the message of many of the protesters… seems to be that yes, harvesting and exporting Bolivian resources is necessary in the short term for social redistribution and growth given Bolivia’s underdevelopment and mono-export economy, but there should be limits to that agenda, even if we must sacrifice something in the name of respecting indigenous rights and nature.
In contrast, sociologist Sarah Hines reports from Bolivia that “Garcia Linera’s ‘Andean Amazonian Capitalism’ model hews closely to a Stalinist program of revolution in stages, arguing that Bolivia will not be ready for socialist transformation until it undergoes at least several decades of capitalist development.” But Bolivia’s Amazonian native activists, like many other social movements in Latin America, are rejecting that vision in favor of “another form of development.” While the Pink Tide nations undergo a “right-wing backlash,” they endure simultaneous criticism from these leftist constituents who want more radical change. Thus, the original electoral alliances that brought Morales and other Pink Tide presidents to power may have begun to unravel. Robinson asserts that in such cases as the TIPNIS affair, these social movements “are now seen as threats, to the extent that they stand in the way of resource extraction and the generation of state revenues through granting concessions to transnational capital.” These governments may only be able to regain their constituents’ support by enacting more radical changes, but in doing so would risk their ability to sustain revenue flow and could provoke a more substantial conflict with major capitalist powers such as the U.S. It remains to be seen which direction this moment of bifurcation will take Latin America, and whether grassroots social movements and Pink Tide states will be moving in the same direction.
Critiques from the Left, Co-opted by the Right
In this vein, it is important to remember that most of the indigenous critics to be heard from in the TIPNIS conflict are to the left of the government, not to the right, and that most of these critics still prefer Morales to his rightwing counterparts. From this point of view, it is not a simple case of the “left vs. indigenous in Latin America,” as journalist Simeon Tegel of the Global Post would have it; citizens can support a political movement and yet remain critical, working to improve that movement. The TIPNIS activists, as author Emily Achtenberg reminds her readers, are “not so much against the MAS [Movimiento al Socialismo – Movement for Socialism Party] government as [they are]… for recovery of the ‘process of change’” and an effort to uphold its original ideals.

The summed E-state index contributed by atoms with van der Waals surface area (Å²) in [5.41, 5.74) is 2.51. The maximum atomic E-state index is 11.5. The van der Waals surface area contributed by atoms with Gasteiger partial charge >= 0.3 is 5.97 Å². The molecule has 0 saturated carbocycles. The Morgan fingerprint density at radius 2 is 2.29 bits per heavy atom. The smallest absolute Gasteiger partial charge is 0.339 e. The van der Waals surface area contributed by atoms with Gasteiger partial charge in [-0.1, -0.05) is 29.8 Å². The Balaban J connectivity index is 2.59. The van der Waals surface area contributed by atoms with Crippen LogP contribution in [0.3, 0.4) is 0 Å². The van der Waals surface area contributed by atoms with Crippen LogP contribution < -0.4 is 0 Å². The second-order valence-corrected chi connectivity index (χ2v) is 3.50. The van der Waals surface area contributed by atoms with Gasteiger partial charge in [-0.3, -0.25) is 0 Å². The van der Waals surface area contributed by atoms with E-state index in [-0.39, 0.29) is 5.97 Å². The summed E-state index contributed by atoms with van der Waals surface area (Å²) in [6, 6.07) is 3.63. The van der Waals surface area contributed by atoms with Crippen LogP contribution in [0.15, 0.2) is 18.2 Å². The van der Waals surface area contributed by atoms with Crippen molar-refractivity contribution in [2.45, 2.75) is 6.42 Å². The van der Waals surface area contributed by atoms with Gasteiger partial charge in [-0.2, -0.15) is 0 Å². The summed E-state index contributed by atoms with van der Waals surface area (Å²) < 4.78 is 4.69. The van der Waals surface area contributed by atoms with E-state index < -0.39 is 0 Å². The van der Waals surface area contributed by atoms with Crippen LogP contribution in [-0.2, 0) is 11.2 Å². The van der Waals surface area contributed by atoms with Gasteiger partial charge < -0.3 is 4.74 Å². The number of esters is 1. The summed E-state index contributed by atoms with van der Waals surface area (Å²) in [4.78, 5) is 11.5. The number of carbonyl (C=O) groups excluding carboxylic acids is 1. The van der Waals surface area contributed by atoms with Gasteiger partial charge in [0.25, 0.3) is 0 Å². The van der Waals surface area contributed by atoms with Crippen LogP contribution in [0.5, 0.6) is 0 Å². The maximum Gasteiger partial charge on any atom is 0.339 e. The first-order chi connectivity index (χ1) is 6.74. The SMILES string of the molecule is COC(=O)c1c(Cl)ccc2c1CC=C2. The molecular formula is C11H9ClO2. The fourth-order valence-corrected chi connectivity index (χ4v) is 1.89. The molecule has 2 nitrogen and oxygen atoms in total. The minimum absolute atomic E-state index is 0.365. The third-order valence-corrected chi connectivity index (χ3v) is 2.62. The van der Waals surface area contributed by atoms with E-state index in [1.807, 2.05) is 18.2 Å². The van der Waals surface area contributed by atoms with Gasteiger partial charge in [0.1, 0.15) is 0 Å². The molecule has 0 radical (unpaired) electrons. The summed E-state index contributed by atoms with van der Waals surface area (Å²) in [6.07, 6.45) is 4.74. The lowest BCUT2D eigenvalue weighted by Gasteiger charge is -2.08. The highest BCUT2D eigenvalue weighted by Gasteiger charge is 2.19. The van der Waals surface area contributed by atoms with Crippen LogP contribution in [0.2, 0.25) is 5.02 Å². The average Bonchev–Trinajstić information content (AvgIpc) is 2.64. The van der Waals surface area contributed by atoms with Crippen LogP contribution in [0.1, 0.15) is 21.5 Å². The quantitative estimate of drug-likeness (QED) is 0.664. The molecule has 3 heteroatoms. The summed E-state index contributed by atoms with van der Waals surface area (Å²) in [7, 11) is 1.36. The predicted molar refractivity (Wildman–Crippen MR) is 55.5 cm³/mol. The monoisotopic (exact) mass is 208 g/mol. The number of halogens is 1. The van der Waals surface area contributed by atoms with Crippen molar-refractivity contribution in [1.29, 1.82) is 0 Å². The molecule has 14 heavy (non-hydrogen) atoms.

Yet rightwing Bolivians have co-opted these critiques, drawing criticism for their own self-serving purposes. Achtenberg has noted that “as Morales has repeatedly emphasized, conservative groups that just a few years ago brought the country to the brink of a civil coup over their opposition to indigenous land rights are now ‘TIPNIStas,’ ardently… defending indigenous communities.” In fact, the original TIPNIStas are angry partly because they believe that Morales is dividing the working class and poor, thereby providing an opening for conservative candidates and movements. Several letters to Morales from former Bolivian officials have expressed this damning critique.
These conservative politicians may have historically had help from the United States in their efforts to oppose President Morales, as recently uncovered documentation demonstrates. Furthermore, according to WikiLeaks cables, the U.S. government has planned to work closely with disgruntled indigenous leaders to spread dissatisfaction with the Morales administration. As Kevin Young points out, “The US government approach to Bolivia… has remained consistent under Obama, with the prime objective being to combat what Washington calls ‘radical populism’—shorthand for what… State Department official Laurence Duggan… identified as the idea ‘that the first beneficiaries of the development of a country’s resources should be the people of that country.'” He goes on to point out that while U.S. citizens have the responsibility to put a stop to such interventionism, we must avoid “knee-jerk” support of independent, progressive governments and promote solidarity with the Bolivian people themselves. It remains to be seen, however, whether the Morales administration will continue to respond proactively to his leftist critics or prioritize capitalist accumulation and growth. As the Pink Tide states approach the limits of leftist government under global capitalism, their leaders will continue to face such crucial choices. Progressive social movements will have to decide whether to continue trying to effect the political and economic change on their individual agendas through the mechanisms of their respective states.